You March That Way, You’ll Live This Way


1955.

Once upon a time, my father’s family lived on the South Side of Chicago.

Grandpa Harry and Grandma Fanny had their little house on 88th and Clyde, a squat brick home built in 1950 with a back porch and a spotless kitchen. 

Uncle Paul, Aunt Frances and Barry lived on Luella, not far from Grandpa Harry.

And Uncle Harold and Aunt Evie lived with their children, Adrienne, Michael and Bruce in expansive, grand old apartments overlooking Lake Michigan along the South Shore.

Harold and Paul had both been soldiers during WWII, married young, and came back home. Harold was an engineer, so he started a heating/air-conditioning company that installed systems in many buildings in Chicago. Paul (1921-), veteran of Iwo Jima and the Battle of Leyte, worked as a plumber and electrician. He is still alive at 99 and lives in Woodland Hills, CA.

In 1968, after the assassination of Martin Luther King Jr., there were nationwide riots. And the stores on the south side were burned down and looted. And my grandfather’s new 1968 Chevy Impala, parked on the street, had its antenna broken off by a vandal. That’s when everyone sold their houses and moved up north to Rogers Park and Lincolnwood, North Lake Shore Drive, Deerfield and Highland Park.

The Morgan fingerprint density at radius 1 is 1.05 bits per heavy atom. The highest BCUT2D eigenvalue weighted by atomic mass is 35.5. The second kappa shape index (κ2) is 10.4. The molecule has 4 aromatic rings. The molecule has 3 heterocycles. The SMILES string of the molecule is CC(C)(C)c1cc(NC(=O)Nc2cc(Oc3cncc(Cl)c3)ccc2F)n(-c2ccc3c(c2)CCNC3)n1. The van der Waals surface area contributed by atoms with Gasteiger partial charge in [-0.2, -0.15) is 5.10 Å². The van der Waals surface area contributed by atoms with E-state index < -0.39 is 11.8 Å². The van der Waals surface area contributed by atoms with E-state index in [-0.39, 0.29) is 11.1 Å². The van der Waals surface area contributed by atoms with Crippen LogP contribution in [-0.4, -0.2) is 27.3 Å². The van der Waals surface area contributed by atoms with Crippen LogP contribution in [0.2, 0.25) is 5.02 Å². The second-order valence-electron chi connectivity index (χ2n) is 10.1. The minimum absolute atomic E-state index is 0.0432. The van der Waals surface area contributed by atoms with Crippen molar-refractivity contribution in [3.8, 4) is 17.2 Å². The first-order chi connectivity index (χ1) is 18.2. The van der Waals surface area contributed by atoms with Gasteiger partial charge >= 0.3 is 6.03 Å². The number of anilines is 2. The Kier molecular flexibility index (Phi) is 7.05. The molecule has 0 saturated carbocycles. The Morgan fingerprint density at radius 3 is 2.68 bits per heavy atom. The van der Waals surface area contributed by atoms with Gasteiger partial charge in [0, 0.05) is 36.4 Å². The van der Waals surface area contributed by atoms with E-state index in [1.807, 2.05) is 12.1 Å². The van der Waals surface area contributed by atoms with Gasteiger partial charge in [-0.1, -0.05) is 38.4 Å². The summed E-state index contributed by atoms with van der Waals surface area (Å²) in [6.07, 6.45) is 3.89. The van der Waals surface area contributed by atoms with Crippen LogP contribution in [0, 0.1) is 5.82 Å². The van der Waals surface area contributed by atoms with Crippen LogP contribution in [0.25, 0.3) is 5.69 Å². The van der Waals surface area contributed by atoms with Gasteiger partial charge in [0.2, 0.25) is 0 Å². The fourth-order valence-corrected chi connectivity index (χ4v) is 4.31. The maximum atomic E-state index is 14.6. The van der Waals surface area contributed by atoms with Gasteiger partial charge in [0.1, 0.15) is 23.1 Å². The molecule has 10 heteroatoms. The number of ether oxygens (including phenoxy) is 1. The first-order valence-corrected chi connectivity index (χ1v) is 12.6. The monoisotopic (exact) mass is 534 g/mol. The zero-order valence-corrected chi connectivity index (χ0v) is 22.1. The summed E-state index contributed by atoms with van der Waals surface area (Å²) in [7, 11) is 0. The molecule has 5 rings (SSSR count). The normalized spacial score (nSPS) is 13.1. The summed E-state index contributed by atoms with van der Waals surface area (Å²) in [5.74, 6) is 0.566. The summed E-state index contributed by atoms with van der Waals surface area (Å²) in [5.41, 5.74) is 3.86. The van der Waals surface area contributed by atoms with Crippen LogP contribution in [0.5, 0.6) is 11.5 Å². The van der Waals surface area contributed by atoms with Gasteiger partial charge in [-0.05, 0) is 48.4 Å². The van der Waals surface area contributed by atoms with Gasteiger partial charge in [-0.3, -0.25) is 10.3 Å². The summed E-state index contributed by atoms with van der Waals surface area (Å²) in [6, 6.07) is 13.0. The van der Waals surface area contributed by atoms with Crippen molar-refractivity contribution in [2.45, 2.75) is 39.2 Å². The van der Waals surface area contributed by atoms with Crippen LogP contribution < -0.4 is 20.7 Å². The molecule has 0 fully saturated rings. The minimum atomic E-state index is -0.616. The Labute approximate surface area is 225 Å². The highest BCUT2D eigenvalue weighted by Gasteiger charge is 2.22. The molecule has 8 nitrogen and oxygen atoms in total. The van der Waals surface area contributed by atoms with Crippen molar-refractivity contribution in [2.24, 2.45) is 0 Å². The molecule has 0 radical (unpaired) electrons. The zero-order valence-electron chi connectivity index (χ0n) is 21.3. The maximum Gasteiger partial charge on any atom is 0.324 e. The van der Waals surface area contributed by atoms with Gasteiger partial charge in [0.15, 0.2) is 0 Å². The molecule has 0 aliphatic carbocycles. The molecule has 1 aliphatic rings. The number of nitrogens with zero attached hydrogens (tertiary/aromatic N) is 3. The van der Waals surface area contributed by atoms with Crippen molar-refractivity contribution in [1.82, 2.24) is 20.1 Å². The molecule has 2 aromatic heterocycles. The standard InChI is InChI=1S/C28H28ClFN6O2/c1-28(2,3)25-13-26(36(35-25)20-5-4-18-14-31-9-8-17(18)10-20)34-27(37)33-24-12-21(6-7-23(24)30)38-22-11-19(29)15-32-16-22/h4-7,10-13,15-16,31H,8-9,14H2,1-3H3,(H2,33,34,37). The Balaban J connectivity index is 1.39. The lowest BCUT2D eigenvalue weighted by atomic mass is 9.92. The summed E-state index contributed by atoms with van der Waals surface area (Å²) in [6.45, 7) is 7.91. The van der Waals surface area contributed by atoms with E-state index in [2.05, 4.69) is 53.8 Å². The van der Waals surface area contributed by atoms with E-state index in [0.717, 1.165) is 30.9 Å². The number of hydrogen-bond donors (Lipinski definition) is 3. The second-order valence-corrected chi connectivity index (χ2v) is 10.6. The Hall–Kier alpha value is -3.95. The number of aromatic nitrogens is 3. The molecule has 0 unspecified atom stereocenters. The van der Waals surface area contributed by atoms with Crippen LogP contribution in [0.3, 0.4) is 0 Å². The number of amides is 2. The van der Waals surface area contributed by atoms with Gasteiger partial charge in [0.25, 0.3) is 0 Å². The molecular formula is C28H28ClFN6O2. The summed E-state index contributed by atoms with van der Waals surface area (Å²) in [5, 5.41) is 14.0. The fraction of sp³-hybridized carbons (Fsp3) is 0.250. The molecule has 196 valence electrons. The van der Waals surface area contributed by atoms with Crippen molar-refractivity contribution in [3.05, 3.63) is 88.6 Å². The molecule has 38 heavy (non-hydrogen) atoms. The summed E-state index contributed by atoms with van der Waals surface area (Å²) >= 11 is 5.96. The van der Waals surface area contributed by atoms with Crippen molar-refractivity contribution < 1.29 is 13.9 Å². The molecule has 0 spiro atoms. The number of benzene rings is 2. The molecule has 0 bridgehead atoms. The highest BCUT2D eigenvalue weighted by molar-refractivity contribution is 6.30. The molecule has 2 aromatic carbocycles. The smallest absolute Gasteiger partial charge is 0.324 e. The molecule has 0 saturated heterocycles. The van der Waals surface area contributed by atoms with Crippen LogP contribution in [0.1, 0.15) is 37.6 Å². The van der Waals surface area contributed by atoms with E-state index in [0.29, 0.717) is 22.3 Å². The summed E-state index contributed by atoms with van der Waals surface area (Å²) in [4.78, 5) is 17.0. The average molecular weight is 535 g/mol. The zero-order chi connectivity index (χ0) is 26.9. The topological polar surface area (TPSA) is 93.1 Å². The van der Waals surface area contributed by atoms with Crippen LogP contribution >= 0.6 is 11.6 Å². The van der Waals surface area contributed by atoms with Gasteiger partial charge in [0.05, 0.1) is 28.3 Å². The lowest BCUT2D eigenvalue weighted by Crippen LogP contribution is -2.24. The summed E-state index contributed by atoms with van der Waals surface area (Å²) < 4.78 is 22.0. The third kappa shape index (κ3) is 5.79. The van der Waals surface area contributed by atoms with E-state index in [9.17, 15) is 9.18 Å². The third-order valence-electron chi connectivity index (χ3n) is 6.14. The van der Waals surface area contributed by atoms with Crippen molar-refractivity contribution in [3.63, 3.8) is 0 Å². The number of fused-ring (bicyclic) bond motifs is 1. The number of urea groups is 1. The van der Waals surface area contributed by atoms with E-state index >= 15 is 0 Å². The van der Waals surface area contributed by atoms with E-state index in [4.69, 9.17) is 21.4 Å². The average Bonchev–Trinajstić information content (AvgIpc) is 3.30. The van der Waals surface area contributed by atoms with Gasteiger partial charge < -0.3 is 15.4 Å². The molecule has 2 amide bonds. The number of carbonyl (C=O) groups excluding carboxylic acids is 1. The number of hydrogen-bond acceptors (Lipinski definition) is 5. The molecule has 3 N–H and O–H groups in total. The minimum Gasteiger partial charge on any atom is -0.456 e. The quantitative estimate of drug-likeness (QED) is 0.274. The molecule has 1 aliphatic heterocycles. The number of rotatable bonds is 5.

Because they were safe there. 

There were federal investigations by the Kerner Commission, whose findings were released in 1968, to get to the root causes of rioting from 1967, the year before. And they found, (surprisingly!), that segregation, poverty, discrimination, poor jobs and broken families contributed to unhappy lives. 

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After every insurrection, after every march, after every episode of mass looting, there comes a vow to move forward and make certain that this time, this time for sure, these events will not happen again.

So the streets in major cities were renamed Martin Luther King Jr., and on television Norman Lear created “The Jeffersons” and “Good Times.” And Hollywood and the media proclaimed that justice would reign over all the land.  See the diversity!

And then there is a reaction, a call for law and order, new laws for harsher sentencing, new reforms for welfare, and progressive ideas to rebuild the cities (Brooklyn, Venice, South End Boston) by making everything safe for tech and shopping and historic renovations, and guess who will be removed again? 

Giuliani is the king. Love what he’s done! This city is the best it’s ever been. We’ve been through 9/11 and now we are never going to be down and out again!

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Who gets shot and who goes to fight the wars and who dies in the streets and who dies on the battlefields and whose population is dying today of Covid-19 and why is it always the same answer?